New Democrat Coalition on Trump Administration’s Failure to Keep Congress Informed

May 16, 2018
Press Release

New Democrat Coalition on Trump Administration’s Failure to Keep Congress Informed

United States Trade Representative Robert Lighthizer canceled meeting with New Democrat Coalition Members

Today, Members of the New Democrat Coalition were scheduled to meet with United States Trade Representative Robert Lighthizer to discuss the importance of maintaining America’s place in NAFTA negotiations, concerns about some of the Administration’s misplaced trade priorities, and the lack of Congressional consultation around major trade discussions.

Ambassador Lighthizer canceled the meeting. This is not the first time a meeting with the New Democrat Coalition has been canceled by the Ambassador.

As Democrats committed to opening new markets to sell American products, we share Ambassador Lighthizer’s commitment to trade agreements that work for all Americans. New Democrat Coalition Members sent a letter to Ambassador Lighthizer urging an open, inclusive path forward between Congress and the Administration in the pursuit of a level playing field and access to new markets for American workers, farmers, and businesses. Instead of pursuing Ambassador Lighthizer and the Trump Administration’s backward approach on trade, we should be focused on increasing opportunities for American workers and businesses alike to compete in the 21st century economy.

“The ability to regulate foreign commerce is clearly prescribed to Congress under the Constitution. Therefore, we stand ready and willing to work with the Administration as equal partners in the pursuit of a level playing field and new markets for American workers, farmers, and businesses,” the letter reads. “However, we are concerned that should the Administration continue to go it alone they will not craft an agreement sensitive to Congress’s concerns and therefore fail to find the necessary bipartisan majority in Congress needed to implement the agreement.”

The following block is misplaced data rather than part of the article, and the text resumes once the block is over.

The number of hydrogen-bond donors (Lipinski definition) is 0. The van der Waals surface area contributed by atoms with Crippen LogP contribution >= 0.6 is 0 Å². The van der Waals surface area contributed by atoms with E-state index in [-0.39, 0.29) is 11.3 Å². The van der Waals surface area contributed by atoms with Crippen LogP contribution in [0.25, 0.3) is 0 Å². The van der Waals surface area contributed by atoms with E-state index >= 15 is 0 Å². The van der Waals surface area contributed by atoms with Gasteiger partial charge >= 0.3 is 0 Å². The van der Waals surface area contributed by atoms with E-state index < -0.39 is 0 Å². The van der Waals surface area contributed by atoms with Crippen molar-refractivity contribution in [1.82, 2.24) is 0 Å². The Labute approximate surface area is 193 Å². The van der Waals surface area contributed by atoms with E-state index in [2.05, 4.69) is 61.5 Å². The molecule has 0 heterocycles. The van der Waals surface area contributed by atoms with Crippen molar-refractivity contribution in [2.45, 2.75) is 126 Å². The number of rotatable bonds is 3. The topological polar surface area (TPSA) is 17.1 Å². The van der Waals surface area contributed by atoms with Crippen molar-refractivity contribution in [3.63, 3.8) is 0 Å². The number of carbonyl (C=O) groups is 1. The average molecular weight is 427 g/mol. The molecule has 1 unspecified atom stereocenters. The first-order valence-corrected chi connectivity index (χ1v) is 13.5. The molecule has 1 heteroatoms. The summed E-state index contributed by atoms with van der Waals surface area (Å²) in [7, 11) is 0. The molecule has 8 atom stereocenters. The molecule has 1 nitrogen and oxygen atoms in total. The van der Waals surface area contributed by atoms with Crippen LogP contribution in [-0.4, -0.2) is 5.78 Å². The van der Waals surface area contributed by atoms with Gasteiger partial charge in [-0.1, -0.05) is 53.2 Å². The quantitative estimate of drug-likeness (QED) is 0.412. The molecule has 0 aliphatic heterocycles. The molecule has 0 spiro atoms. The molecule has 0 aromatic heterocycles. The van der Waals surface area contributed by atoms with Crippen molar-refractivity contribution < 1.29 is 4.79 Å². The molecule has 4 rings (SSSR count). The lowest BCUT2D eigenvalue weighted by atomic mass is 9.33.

New Dem Chair Emeritus and Ways & Means Member Ron Kind (WI-03); Ways & Means Members and New Dem Vice Chairs Terri Sewell (AL-07) and Suzan DelBene (WA-01); Global Competitiveness & Trade Task Force Co-Chairs Rick Larsen (WA-02) and Gregory Meeks (NY-05); New Dem Chair Jim Himes (CT-04); and New Dem Reps. Don Beyer (VA-08), Derek Kilmer (WA-06), Jim Cooper (TN-05), Kathleen Rice (NY-04), Ami Bera (CA-07) Scott Peters (CA-52), Ed Perlmutter (CO-07), Brad Schneider (IL-11), Tom O'Halleran (AZ-01), Colleen Hanabusa (HI-01), Vicente Gonzalez (TX-15), Gerry Connolly (VA-11), Salud Carbajal (CA-24), John Delaney (MD-06), Julia Brownley (CA-26), Stacey Plaskett (VI-AL), Tony Cardenas (CA-29), Tom Suozzi (NY-03), Joe Courtney (CT-02), and Mike Quigley (IL-05) signed the letter sent today. A copy of the letter can be found here and below.

 

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May 16, 2018

The Honorable Robert Lighthizer                                                              

U.S. Trade Representative                                                                          

600 17th Street N.W.                                                                                    

Washington, D.C. 20508

Dear Ambassador Lighthizer,

As Democrats committed to opening new markets to sell American products, we share your commitment to trade agreements that work for American workers, farmers and businesses alike. With 95% of the world’s population outside our borders, expanding export opportunities abroad is a critical component of the United States’ continued global leadership and economic growth. 

While the North American Free Trade Agreement (NAFTA) has brought many benefits to a number of American industries, we agree with your commitment to modernize this over 20-year-old agreement and bring it into the 21st century.  Since NATFA was first implemented, the U.S. has made great strides in ensuring its trade policy works better for American workers, farmers and businesses. The May 10th Agreement between Congress and the Bush Administration created a bipartisan consensus around the importance of enforceable labor and environmental provisions in all new U.S. Free Trade Agreements (FTAs).